# Help with solution group of a Homogeneous system

• afik
But I don't know that, I just computed it.Do you know how to calculate it then?Yes, I can calculate it.In summary, the solution group of the system A^3X=0 is not equal to the solution group of the system AX=0. If this is true you will prove it, if not give a counterexample.

#### afik

Summary:: need help with solution group of Homogeneous system

Is the solution group of the system A^3X = 0
, Is equal to the solution group of the system AX = 0

If this is true you will prove it, if not give a counterexample.

thank you.

Have you tried anything?

I tried but I failed..
The matrix A ∈ Mn (R)

Well, you can show us your work, it could be a good point to start second attempt: The second attempt has the problem that ##A^{-1}## doesn't exist for ##A \in M_n(\mathbb{R})##.

Gaussian97 said:

The second attempt has the problem that ##A^{-1}## doesn't exist for ##A \in M_n(\mathbb{R})##.
I do not know if I do it right in the first attempt...
Why in the second attempt A^-1 does not exist?

"Is the solution group of the system ##A^3 x = 0## equal to the solution group of the system ##Ax = 0##?"

And you literally wrote:
"system group of ##A x = 0 ## are not equal to system group of ##A^3 x = 0##"

For the ##A^{-1}## question is easy, the example you use, let ##A = \begin{pmatrix}0&1\\0&0\end{pmatrix}## then
$$A \in M_2(\mathbb{R}), \qquad \nexists A^{-1}$$

Gaussian97 said:
"Is the solution group of the system ##A^3 x = 0## equal to the solution group of the system ##Ax = 0##?"

And you literally wrote:
"system group of ##A x = 0 ## are not equal to system group of ##A^3 x = 0##"

For the ##A^{-1}## question is easy, the example you use, let ##A = \begin{pmatrix}0&1\\0&0\end{pmatrix}## then
$$A \in M_2(\mathbb{R}), \qquad \nexists A^{-1}$$
I wrote:
"system group of ##A x = 0 ## are not equal to system group of ##A^3 x = 0##"

I wrote it down, but I do not know if my counter-argument is true there, or if I am wrong.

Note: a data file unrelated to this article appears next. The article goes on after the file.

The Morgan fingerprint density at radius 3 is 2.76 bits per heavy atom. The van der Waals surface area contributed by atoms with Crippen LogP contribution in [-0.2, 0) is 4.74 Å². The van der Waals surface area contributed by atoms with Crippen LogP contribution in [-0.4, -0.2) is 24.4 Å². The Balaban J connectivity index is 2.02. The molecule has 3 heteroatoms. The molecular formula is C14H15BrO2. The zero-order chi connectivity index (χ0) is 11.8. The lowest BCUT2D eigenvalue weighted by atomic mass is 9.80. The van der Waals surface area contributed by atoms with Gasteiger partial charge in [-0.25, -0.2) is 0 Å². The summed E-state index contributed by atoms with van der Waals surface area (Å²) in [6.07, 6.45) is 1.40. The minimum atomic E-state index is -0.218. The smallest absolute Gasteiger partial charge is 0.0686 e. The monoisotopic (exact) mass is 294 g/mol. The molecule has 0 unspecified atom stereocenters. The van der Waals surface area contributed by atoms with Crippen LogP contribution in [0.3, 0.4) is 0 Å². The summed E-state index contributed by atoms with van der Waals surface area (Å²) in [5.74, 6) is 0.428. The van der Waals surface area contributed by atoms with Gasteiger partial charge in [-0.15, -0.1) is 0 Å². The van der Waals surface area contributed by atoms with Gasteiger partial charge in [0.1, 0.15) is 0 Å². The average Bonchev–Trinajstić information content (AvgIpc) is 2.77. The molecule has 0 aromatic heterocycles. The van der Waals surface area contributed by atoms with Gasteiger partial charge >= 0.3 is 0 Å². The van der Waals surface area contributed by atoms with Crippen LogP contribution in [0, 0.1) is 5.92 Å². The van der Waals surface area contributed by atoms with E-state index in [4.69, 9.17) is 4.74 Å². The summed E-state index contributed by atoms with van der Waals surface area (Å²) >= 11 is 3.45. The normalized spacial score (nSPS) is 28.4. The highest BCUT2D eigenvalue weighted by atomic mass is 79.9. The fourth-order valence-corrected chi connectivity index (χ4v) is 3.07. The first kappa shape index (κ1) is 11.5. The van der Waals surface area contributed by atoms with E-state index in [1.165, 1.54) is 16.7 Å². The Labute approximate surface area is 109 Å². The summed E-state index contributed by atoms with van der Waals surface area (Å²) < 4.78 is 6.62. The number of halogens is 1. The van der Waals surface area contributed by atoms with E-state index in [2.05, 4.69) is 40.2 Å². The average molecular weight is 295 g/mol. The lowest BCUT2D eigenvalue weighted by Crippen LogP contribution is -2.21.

Ah well, then that's a completely different thing. What in that argument do you think can be wrong?

Gaussian97 said:
Ah well, then that's a completely different thing. What in that argument do you think can be wrong?
If I know what can be wrong I finish the homework... I don't know :(

Ok, so what things in your argument are you absolutely sure are correct?

If Ax= 0 then certainly A^3x=A^2(Ax)= A^2(0)= 0 for A any linear operator. So the solution set of A is a subset of the solution set of A^3. The question is "are there x that satisfy A^3x= 0 but not Ax= 0?

Can you help me more, I need it for tomorrow :(

Yes, that's correct. But in your prove you essentially did 3 things:
1. Calculate the solutions of ##Ax=0##
2. Calculate the matrix ##A^3##
3. Calculate the solutions of ##A^3 x = 0##

What of these steps do you think may be wrong? And what of these steps you are 100% sure are right?

I think that 1 and 3 are correct and 2 is wrong.

Well, so let's take a closer look at the computation of ##A^3##, do you have the intermediate steps?

Gaussian97 said:
Well, so let's take a closer look at the computation of ##A^3##, do you have the intermediate steps?
No, I don't have any idea.

Have you studied how matrices are multiplied? If you know that to compute ##A^3## is just computing first
$$A^2 = A \cdot A$$
and then
$$A^3 = A \cdot A^2$$